Culturally sensitive parents find the n-word offensive and teach their children not to see color. Color doesn’t matter, which is a bit like saying that who a person is doesn’t matter and how humans have interacted in this country for centuries is irrelevant. Somewhere between not seeing color and color being the only thing one can see, there’s a glimpse of a person.

People are not racist, they think, because they have that one really good black friend or terrific colleague. But they rarely consider what it means to be the “only one” in the room, at the party, at the table, in the neighborhood. Perhaps they have been invited to a black church on Sunday morning and have marveled at how they were the only white person in the sanctuary and joked about standing out and having the rare experience of feeling “so white,” which in the world of 2019 can sound like a humblebrag. But have they ever considered what it means to feel “so black” virtually all the time?

Racism is not measured by how you treat the person-of-color you know, but by how you treat the ones you don’t. It’s not measured by your affection for the singular black person, but your respect for black people in general.

People are rarely racist in the D.W. Griffith, Bull Connor, sweat-drenched “Mississippi Burning” sense. Good God, of course not. But that’s the image stuck in our head. And so, smearing brown makeup on your face for a Halloween get-up couldn’t be racist because if it was, they — the non-racist — wouldn’t do it, nor would their non-racist friends.

Blackface — or, more gently, black makeup — is just a costume. It’s just fashion. Maybe. But why choose that one? People are wearing it for the same historical reason they always have: It amuses them. It’s an opportunity to dabble in otherness and then wipe off the black and go back to being “so white” with all the benefits that entails.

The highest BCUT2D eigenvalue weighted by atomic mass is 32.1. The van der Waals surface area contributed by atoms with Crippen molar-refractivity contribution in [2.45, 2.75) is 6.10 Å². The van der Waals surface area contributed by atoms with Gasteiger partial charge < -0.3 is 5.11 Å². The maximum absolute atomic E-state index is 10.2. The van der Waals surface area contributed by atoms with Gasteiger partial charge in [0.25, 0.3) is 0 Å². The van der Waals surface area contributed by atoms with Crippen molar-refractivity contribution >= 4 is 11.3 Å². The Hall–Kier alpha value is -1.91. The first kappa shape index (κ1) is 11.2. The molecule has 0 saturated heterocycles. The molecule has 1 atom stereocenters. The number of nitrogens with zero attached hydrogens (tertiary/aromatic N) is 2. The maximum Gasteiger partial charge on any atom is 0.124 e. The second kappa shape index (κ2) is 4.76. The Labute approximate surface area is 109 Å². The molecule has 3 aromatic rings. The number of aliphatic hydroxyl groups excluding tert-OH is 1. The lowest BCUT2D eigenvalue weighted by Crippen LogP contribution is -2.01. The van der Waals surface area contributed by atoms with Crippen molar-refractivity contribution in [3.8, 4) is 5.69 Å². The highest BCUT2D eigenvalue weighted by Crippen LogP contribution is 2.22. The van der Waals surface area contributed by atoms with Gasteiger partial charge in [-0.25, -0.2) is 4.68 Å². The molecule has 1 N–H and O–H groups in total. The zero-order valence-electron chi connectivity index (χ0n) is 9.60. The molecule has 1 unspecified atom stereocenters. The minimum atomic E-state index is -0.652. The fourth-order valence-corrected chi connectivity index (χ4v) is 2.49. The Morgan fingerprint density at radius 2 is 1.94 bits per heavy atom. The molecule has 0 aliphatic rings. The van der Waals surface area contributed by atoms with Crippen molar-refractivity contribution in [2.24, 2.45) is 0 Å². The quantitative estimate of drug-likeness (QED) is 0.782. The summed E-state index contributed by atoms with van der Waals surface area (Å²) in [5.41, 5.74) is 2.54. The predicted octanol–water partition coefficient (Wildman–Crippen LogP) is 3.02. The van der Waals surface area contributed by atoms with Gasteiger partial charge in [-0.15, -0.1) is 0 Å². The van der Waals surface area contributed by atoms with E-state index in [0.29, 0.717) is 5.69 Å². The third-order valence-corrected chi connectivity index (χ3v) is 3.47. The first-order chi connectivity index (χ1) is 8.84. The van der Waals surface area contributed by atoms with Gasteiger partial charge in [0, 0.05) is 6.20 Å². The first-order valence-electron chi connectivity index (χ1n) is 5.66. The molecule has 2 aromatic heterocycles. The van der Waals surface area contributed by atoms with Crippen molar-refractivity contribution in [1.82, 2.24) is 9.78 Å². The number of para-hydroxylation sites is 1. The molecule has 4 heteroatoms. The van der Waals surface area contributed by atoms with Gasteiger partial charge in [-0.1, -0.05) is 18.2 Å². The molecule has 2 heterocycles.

For a long time, the fashion industry treated race like a paint chip. Sometimes, dark skin was right for the season’s color palette or mood, sometimes not. Blackness — or brownness — was an extra element on the runway. White was the unspoken neutral; it was the presumed default. White was the starting point. Blackface refuses to let darker skin be its own, unalterable baseline. It negates the idea that blackness is a part of a person’s humanity, that it’s a nontransferable essence of who they are. It reduces identity to a pot of grease paint, to a joke.

For some people, the idea of dressing up in blackface is just another form of drag. It’s a performance delivered with a knowing wink and a nudge. Folks chuckled at the sight of Tyler Perry dressed up as Madea; they applauded countless glittery drag queens strutting around in an exaggerated display of traditional femininity. Generations of students indulged in the drag traditions of Harvard’s Hasty Pudding theatricals and Princeton’s Triangle Club kick line. Drag has been a way of exploring the definition and confines of gender. It has meaning within the gay community that is empowering, liberating and joyful. But sometimes drag is just a guy caricaturing the worst stereotypes about women for laughs.

Blackface, though, is more than drag. It’s a lot more than a thoughtless costume selection or fashion gone wrong. It’s painful, shared history, of course. But it’s also the horrible present. And it’s likely part of a crummy future. Blackface is denial and ignorance. It’s narcissism, willfulness and disdain.

This country sorts its citizens by race. We have decided that race is important. Blackface is not a statement about which race matters more; it’s a reminder of who set up the whole ugly system.